Wednesday 5th April 2017 – The Genetics of Cancer – Ann Parker
Ann was a leading contributor to the “Understanding Tomorrow’s World” discussion group led by Jack Brettle last year, and particularly the Genome topic and the genetic mechanisms involved in the development of cancer.
Ann’s talk highlighted some of the research and developments in cancer therapies arising from the knowledge gained and improved techniques developed as a result of The Human Genome Project. Ann has provided some useful links that you may wish to explore:
Wednesday 1st March 2017 – 50 Shades of Grey: The Fascinating World of Radiology – Professor Gill Baynes
Gill Baynes of Lancaster U3A gave a fascinating talk about the difficulties of interpreting medical x-rays and problems in deciding treatments based on medical scans and diagnostics. Interspersed with scans of all types, this was a humorous overview of the various techniques used in Radiology e.g. CT, MRI and Ultrasound and their uses in Medical Screening, Veterinary Radiology, Forensic Radiology and detecting Foreign Bodies.
Wednesday 1st February 2017 – Britain’s Industrial Decline – Edmund Moynihan
Edmund, like many U3A members, had worked for some failed major British companies e.g. in textiles and polymers. Drawing on his experience with these companies, and his interest in historical developments in science and engineering, Edmund espoused his view of what actually happened and why. His talk was as entertaining as usual, though his views did provoke some lively debate afterwards.
On 31 March 2017, Cumbria U3A groups are holding an all-day conference on energy at Rheged near Penrith. This is a follow-up to one held in 2015 attended by 128 people from all over the North West.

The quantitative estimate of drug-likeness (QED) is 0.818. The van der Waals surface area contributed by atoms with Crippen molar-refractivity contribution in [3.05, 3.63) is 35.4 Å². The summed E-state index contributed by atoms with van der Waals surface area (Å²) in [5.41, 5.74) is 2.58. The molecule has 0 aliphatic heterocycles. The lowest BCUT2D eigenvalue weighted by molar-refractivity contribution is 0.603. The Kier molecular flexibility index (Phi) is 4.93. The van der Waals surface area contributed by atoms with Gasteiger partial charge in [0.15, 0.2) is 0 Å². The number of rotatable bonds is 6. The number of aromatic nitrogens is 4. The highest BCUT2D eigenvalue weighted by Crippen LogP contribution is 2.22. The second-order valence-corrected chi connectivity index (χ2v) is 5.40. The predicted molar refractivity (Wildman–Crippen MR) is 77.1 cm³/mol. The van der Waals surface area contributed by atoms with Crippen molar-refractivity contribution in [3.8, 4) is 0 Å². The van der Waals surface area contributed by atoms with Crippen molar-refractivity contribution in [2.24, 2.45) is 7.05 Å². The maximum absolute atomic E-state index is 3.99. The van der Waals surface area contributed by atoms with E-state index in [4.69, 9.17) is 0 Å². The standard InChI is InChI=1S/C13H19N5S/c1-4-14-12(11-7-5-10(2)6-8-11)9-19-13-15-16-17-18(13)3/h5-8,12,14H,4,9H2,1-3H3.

The emphasis in the 2017 conference will be complementary to the first meeting. Talks are planned on
- how the UK will meet its low carbon future in the light of last year’s Paris agreement
- glacier melting and the effects of rising sea levels
- planning the electricity grid to meet the changing pattern of energy generation
- the position and impacts of fracking
- community energy projects, and
- the changing ways in which we will use energy in the future.
A star studded line-up of expert speakers from universities and local companies has been assembled and the final speaker will be Lord Andrew Stunell, under-secretary of State for the Dept. of Communities and Local Government in the last coalition government. This conference will be a stimulating and thought provoking experience equal to the 2015 conference.
You can see the Full Programme here.
And download a Booking Form here.
Wednesday, 7th December 2016 – Christmas Cheer 2016
The Science Group finished off a very successful and enjoyable year with mulled wine, mince pies, Christmas cake and stollen, and some lighthearted Science thrown in for good luck!
After a warming glass of Patsy’s extra special mulled wine, Marguerita got the afternoon off to a convivial start with a “Piecing the Puzzle” game in which teams had to match up large jigsaw pieces to complete some chemical formulae. Alan followed that with a couple of simple science quizzes – simple if you know the answers, of course.
Following the festive treats, we met the “Three Kings”. To the theme from “Goldfinger“, up strode Edmund Moynihan to give a short, but fascinating talk on Gold, laced with cultural, historical, industrial and scientific references. Bill Hale followed with an amusingly embroidered talk on Frankincense and Myrrh.
Finally, Marguerita introduced a quick “Make an Origami Christmas Tree” game with the resulting decorative trees being raffled.
Many thanks to Christine for organising the refreshments and to everyone who has helped her during the year.
Wednesday, 2nd November 2016 – The Physics behind Global Warming – John Bradshaw